Now 2-2 in his career head-to-head with the 29-year-old Argentine, Raonic made an insightful observation about his opponent’s game. “I didn’t play him before his injuries (circa 2010) but his backhand was probably one of the things that was overlooked because the forehand was so hard,” Raonic said about del Potro. “But the backhand…I remember when he won the (2009) US Open he could hit it crosscourt without any guys being able to have the freedom of running around or anything. He’s gotten that back quite a bit.”

While the one-sided loss will leave a bitter taste in Raonic’s mouth, the 2018 BNP Paribas Open could be a kick-start for the rest of his season – and one reason is that he has come out of his four matches reasonably fit.

“Things hurt but thankfully it’s things that are just aches,” he said. “Especially when you don’t play that much for a long time, when you play three, four, five, six days in a row, things just start to ache.

“Thankfully none of the injuries or anything is causing any kinds of pain or concern. It’s just until you get used to – especially on hard courts – coming back day, after day, after day, training or matches, you just ache a little bit more and more. And that goes away with time.

“When you don’t have to step away for a long time, you take for granted – especially a guy my size – how much it takes to really run and pound and jump and change direction on a hard court, or any surface, for that matter.”

Photo by: Mauricio Paiz

Four matches in seven days is a lot compared to the total of four he had played in all of January and February entering Indian Wells. His injuries and the ensuing long rehab have been well reported. It appears it has all affected his playing weight and coach Ivansevic about his player, “at the moment he needs to lose two or three kilos – it will make him more competitive because he’s a big guy.”

The Raonic bottom line on Indian Wells is that it can now finally be said that his season has properly started. The good news rankings wise is that his semi-final will move him from No. 38 to No. 25. That’s progress and, after sneaking into the final seeding slot at No. 32 after withdrawals at Indian Wells, he will be assured of a place in the 32 seeds for next week’s Miami Open.

After his win over Sam Querrey in Friday’s quarter-finals, Raonic said about his expectations entering the tournament, “I don’t know what I expected. I knew I could play much better than I did over the last weeks.”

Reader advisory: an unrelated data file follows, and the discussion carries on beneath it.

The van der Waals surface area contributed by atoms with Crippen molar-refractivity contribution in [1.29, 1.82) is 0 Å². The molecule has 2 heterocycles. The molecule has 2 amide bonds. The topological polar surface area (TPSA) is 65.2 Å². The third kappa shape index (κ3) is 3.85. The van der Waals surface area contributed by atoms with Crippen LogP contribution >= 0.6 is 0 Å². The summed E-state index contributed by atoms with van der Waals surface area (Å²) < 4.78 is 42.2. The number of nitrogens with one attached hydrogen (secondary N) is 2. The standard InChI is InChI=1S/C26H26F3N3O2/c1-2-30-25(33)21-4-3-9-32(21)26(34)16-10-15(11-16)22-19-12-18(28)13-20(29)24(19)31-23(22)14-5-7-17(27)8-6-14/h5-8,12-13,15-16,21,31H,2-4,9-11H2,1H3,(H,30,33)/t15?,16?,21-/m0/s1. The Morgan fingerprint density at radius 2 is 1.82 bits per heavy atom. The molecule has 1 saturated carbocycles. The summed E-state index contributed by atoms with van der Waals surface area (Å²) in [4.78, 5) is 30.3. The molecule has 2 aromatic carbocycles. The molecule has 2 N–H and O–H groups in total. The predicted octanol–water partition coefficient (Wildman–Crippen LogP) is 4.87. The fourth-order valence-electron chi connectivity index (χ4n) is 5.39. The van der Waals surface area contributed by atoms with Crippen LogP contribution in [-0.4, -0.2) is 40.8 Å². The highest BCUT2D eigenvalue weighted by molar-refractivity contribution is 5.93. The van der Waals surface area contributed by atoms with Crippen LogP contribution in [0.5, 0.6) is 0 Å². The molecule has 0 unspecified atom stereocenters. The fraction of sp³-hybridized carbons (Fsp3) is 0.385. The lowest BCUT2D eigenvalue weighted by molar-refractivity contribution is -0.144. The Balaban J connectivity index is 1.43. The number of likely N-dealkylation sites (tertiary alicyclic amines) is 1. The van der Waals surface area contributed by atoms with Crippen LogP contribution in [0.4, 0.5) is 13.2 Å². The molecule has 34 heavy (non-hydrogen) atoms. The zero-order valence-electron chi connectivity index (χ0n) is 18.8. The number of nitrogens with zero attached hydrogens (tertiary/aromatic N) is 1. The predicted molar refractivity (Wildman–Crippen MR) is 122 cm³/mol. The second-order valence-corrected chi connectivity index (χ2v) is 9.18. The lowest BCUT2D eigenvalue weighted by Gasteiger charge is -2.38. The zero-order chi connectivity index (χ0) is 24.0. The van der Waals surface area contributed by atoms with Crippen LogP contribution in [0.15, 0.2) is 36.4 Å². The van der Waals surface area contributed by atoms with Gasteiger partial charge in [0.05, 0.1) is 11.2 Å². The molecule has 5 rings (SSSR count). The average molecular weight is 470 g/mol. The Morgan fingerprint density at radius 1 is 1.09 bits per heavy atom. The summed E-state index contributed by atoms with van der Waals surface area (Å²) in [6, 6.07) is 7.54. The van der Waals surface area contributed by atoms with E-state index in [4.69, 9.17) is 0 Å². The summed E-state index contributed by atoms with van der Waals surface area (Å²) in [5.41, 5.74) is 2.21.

He did that and will now need to be even better in the weeks and months to come.


The two Canadians, Vasek Pospisil and Brayden Schnur, remaining in the National Bank Challenger event in Drummondville, Que., were eliminated in Saturday’s semi-final action.
Pospisil, top-seeded, was beaten by 21-year-old Benjamin Bonzi. The No. 221-ranked Frenchman won by a 7-5, 3-6, 6-1 score.

Schnur lost 6-4, 6-2 to No.162-ranked Denis Kudla, 25, of the U.S., but still moved back into the top-200 with his semi-final showing – going from No. 202 to No. 194.

Pospisil slipped two points from No. 75 to No. 77. Between qualifying for Indian Wells and reaching the semi-finals in Drummondville, he limited the damage from the 61 points he is defending from making the third round in Indian Wells (beating Andy Murray in the second round) a year ago.

As tough as it was for Pospisil to lose, it was admirable of him to go to Drummondville directly from Indian Wells where he lost in the first round to compatriot Félix Auger-Aliassime.

Saturday’s defeat doesn’t really lessen a remarkable run at his last five Challenger events dating back to Busan, South Korea, last May. Pospisil has won three titles – Busan, Rennes and Budapest – and reached semi-finals at the Oracle Indian Wells Challenger and in Drummondville.

Over those five Challengers, he compiled a record of 21-2 – probably the best stretch ever by any Canadian at the Challenger level.

Travelling around Indian Wells and the Coachella Valley drivers are constantly tempted to take their eyes off the road and look at the breathtaking views of mountains and sky all around.

Feature Photo: Mauricio Paiz